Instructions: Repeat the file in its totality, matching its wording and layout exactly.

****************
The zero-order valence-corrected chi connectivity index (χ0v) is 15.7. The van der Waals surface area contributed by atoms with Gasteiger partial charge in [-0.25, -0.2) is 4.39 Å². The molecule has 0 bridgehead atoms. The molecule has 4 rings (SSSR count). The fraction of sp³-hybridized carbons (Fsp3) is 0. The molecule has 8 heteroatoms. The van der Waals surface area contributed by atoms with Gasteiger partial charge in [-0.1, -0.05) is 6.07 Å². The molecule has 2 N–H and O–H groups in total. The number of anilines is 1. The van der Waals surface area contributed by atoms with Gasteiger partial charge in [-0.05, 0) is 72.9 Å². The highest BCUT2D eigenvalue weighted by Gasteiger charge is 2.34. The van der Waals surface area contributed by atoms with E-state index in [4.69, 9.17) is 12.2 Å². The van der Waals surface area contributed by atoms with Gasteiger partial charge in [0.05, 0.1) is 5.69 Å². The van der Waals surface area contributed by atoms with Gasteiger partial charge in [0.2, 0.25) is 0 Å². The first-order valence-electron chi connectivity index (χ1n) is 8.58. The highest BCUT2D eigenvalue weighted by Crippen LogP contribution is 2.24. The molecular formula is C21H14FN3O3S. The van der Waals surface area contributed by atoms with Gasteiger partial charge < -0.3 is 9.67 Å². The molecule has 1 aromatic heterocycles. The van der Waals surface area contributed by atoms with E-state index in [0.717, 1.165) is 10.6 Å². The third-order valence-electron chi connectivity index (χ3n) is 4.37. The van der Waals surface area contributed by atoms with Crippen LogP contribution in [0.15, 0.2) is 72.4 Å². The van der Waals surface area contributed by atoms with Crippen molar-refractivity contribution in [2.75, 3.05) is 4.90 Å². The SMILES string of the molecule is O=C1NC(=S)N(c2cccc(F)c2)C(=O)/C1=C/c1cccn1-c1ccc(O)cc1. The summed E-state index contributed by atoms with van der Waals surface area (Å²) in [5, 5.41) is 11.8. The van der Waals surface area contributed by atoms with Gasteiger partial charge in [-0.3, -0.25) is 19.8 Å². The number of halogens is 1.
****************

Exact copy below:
The zero-order valence-corrected chi connectivity index (χ0v) is 15.7. The van der Waals surface area contributed by atoms with Gasteiger partial charge in [-0.25, -0.2) is 4.39 Å². The molecule has 0 bridgehead atoms. The molecule has 4 rings (SSSR count). The fraction of sp³-hybridized carbons (Fsp3) is 0. The molecule has 8 heteroatoms. The van der Waals surface area contributed by atoms with Gasteiger partial charge in [-0.1, -0.05) is 6.07 Å². The molecule has 2 N–H and O–H groups in total. The number of anilines is 1. The van der Waals surface area contributed by atoms with Gasteiger partial charge in [-0.05, 0) is 72.9 Å². The highest BCUT2D eigenvalue weighted by Gasteiger charge is 2.34. The van der Waals surface area contributed by atoms with E-state index in [4.69, 9.17) is 12.2 Å². The van der Waals surface area contributed by atoms with Gasteiger partial charge in [0.05, 0.1) is 5.69 Å². The van der Waals surface area contributed by atoms with Gasteiger partial charge in [0.2, 0.25) is 0 Å². The first-order valence-electron chi connectivity index (χ1n) is 8.58. The highest BCUT2D eigenvalue weighted by Crippen LogP contribution is 2.24. The molecular formula is C21H14FN3O3S. The van der Waals surface area contributed by atoms with Gasteiger partial charge < -0.3 is 9.67 Å². The molecule has 1 aromatic heterocycles. The van der Waals surface area contributed by atoms with E-state index in [0.717, 1.165) is 10.6 Å². The third-order valence-electron chi connectivity index (χ3n) is 4.37. The van der Waals surface area contributed by atoms with Crippen LogP contribution in [0.15, 0.2) is 72.4 Å². The van der Waals surface area contributed by atoms with Crippen molar-refractivity contribution in [2.75, 3.05) is 4.90 Å². The SMILES string of the molecule is O=C1NC(=S)N(c2cccc(F)c2)C(=O)/C1=C/c1cccn1-c1ccc(O)cc1. The summed E-state index contributed by atoms with van der Waals surface area (Å²) in [5, 5.41) is 11.8. The van der Waals surface area contributed by atoms with Gasteiger partial charge in [-0.3, -0.25) is 19.8 Å². The number of halogens is 1.